Americans want to save money, and are trying to save money. But a new survey from the Certified Financial Planner Board of Standards, Inc. (CFP Board) shows consumers are having a hard time putting money away, even though they are increasingly optimistic about the future.
The challenges may sound familiar. Mounting credit card bills, staggering student loan debt, payments on a new car that may stretch six or seven years into the future, and the day-to-day needs of a growing family.
"CFP Board Consumer Advocate Eleanor Blayney says the U.S. economy has come a long way since the depths of the recession, but most Americans, regardless of income brackets, are just finding it hard to save for the future.
Debt plus stagnant incomes
"An inability to start saving early, debt and stagnant incomes are just a few of the factors driving Americans' financial anxiety," she said.
The survey found nearly half of consumers in the survey said they don't always have enough money after paying the bills. Contributing to that situation, 35% said their household has seen a significant loss of income.
About 34% point to existing debt as the chief reason they are unable to put money away on a consistent basis. But in spite of all that, just over half – 51% – said they are able to regularly save on a monthly basis.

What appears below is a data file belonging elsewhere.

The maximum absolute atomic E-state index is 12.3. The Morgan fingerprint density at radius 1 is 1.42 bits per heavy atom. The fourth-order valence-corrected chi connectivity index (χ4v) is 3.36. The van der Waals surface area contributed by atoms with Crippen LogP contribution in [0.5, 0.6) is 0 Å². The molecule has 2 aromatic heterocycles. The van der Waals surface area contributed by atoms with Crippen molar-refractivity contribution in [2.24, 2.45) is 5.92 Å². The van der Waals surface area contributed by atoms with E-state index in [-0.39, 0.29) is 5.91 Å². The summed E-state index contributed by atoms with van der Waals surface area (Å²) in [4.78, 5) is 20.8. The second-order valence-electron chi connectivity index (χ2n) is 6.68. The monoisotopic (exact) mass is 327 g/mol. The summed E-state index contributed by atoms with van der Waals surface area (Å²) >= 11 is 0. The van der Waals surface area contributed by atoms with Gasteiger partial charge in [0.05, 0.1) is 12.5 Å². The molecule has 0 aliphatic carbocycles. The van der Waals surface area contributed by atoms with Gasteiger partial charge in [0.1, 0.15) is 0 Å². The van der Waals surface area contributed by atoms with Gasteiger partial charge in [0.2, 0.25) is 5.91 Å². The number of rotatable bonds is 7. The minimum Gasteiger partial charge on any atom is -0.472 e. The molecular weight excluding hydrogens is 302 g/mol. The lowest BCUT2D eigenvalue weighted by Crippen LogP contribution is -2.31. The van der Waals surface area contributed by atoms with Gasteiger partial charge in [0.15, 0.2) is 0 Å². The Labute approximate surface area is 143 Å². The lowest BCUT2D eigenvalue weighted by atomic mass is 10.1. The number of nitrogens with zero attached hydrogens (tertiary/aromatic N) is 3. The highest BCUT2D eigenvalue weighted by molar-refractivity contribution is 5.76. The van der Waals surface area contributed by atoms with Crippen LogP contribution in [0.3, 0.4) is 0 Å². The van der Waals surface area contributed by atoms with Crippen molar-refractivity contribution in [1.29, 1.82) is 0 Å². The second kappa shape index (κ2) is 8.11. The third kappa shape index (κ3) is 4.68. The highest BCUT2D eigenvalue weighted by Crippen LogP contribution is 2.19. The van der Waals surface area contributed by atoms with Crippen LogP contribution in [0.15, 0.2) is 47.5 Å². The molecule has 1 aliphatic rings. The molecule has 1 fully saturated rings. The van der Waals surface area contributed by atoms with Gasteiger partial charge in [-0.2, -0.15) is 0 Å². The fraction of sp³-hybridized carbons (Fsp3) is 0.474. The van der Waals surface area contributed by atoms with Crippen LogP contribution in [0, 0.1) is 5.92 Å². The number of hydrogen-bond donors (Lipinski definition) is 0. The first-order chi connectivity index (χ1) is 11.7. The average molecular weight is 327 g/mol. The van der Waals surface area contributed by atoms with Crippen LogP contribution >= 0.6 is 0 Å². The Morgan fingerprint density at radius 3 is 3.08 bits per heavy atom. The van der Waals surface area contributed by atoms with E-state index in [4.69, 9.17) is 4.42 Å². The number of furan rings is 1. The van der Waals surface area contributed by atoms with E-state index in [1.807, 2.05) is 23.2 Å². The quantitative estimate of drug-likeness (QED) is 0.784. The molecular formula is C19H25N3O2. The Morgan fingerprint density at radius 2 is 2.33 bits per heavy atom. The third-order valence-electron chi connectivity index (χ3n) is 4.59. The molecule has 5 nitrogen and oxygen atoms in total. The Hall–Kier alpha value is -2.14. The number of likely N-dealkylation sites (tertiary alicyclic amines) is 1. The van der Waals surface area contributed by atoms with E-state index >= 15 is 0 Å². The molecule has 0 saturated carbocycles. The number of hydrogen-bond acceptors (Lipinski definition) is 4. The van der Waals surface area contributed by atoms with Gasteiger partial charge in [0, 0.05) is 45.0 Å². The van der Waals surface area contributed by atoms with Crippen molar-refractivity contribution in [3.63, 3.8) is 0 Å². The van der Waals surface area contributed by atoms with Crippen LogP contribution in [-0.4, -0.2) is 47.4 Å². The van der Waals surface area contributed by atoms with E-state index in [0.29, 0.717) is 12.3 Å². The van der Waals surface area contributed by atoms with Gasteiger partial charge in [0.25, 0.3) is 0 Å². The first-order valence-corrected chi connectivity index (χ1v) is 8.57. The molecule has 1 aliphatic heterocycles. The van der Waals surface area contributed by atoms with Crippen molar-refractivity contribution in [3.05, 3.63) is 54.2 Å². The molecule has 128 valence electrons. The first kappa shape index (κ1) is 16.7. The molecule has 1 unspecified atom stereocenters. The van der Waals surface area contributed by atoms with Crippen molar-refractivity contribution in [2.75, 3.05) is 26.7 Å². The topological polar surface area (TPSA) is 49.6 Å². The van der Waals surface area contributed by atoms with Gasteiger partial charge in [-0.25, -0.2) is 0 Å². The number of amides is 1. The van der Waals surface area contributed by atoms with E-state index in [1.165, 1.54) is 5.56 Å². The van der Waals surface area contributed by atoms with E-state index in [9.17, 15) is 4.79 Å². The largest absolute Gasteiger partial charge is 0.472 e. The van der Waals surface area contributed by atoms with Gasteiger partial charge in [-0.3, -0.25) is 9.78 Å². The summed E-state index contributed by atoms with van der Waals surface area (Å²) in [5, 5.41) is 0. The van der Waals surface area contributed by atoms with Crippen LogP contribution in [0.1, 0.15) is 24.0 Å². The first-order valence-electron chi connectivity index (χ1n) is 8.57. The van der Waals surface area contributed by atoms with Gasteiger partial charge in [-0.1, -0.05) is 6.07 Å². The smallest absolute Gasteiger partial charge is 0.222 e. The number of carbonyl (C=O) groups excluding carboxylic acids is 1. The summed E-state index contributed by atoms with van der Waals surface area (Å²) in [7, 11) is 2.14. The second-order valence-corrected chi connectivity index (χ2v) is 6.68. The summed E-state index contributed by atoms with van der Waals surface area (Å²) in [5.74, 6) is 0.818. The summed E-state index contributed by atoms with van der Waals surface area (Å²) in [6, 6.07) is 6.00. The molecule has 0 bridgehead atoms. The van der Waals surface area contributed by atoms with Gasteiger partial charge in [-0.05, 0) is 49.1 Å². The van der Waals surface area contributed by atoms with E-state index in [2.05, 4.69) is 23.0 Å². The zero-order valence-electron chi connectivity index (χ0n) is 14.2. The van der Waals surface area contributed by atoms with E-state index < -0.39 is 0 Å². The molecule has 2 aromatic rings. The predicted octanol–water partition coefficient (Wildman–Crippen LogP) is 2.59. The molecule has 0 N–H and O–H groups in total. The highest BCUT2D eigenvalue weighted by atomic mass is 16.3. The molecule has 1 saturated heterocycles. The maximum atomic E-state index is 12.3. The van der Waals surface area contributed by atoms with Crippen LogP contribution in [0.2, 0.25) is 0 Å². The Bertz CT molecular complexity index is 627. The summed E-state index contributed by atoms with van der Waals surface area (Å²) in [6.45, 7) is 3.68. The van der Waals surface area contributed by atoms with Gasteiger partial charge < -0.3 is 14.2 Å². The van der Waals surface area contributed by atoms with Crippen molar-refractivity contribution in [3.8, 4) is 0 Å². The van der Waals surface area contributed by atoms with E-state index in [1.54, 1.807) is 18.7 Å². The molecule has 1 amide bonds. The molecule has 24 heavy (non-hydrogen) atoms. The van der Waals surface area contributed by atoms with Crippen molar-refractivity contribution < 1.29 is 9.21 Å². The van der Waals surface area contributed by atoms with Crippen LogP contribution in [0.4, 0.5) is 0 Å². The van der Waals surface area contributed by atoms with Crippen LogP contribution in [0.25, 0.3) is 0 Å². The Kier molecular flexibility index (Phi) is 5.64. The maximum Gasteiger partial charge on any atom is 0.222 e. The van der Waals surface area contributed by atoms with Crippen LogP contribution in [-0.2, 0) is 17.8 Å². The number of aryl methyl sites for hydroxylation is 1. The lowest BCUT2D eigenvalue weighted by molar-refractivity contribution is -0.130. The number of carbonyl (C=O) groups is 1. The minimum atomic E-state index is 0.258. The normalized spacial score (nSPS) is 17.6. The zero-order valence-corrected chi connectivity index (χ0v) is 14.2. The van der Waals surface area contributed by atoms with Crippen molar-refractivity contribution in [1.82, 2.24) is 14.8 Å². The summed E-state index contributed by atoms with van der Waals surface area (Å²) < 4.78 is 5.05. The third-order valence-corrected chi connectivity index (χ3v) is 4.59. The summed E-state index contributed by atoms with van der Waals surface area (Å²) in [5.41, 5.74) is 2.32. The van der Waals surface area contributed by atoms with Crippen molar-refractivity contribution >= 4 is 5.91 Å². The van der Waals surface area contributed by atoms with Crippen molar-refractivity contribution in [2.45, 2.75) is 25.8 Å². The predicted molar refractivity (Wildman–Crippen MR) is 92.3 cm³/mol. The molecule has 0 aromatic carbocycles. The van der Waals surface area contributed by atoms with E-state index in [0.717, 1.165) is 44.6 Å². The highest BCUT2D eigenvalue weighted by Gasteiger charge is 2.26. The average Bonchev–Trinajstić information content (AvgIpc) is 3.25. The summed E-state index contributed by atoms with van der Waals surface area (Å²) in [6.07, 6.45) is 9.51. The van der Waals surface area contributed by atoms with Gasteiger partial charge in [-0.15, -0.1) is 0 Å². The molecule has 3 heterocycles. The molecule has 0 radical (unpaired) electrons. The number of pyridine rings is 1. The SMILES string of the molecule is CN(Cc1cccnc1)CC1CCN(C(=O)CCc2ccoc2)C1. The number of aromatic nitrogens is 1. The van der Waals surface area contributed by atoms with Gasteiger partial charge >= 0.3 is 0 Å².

The survey includes a segmentation analysis that divides people into four groups, based on their ability to save and their feelings about money.
Types of savers
There are “Concerned Strivers,” who have relatively high incomes but still struggle to make ends meet. Even so, about half are able to save money on a regular basis.
The “Confident Savers” place a major priority on setting aside for the future. In fact, they began saving for retirement around age 25.
“Tentative Savers” are older and have relatively high incomes, but still worry about their ability to set money aside. Nearly two-thirds think they might not be saving enough for retirement.
The last group is the “Stretched Worriers.” As the label implies, these consumers are most likely to be anxious about their financial futures. For this group, staying current on bills is a bigger priority than saving.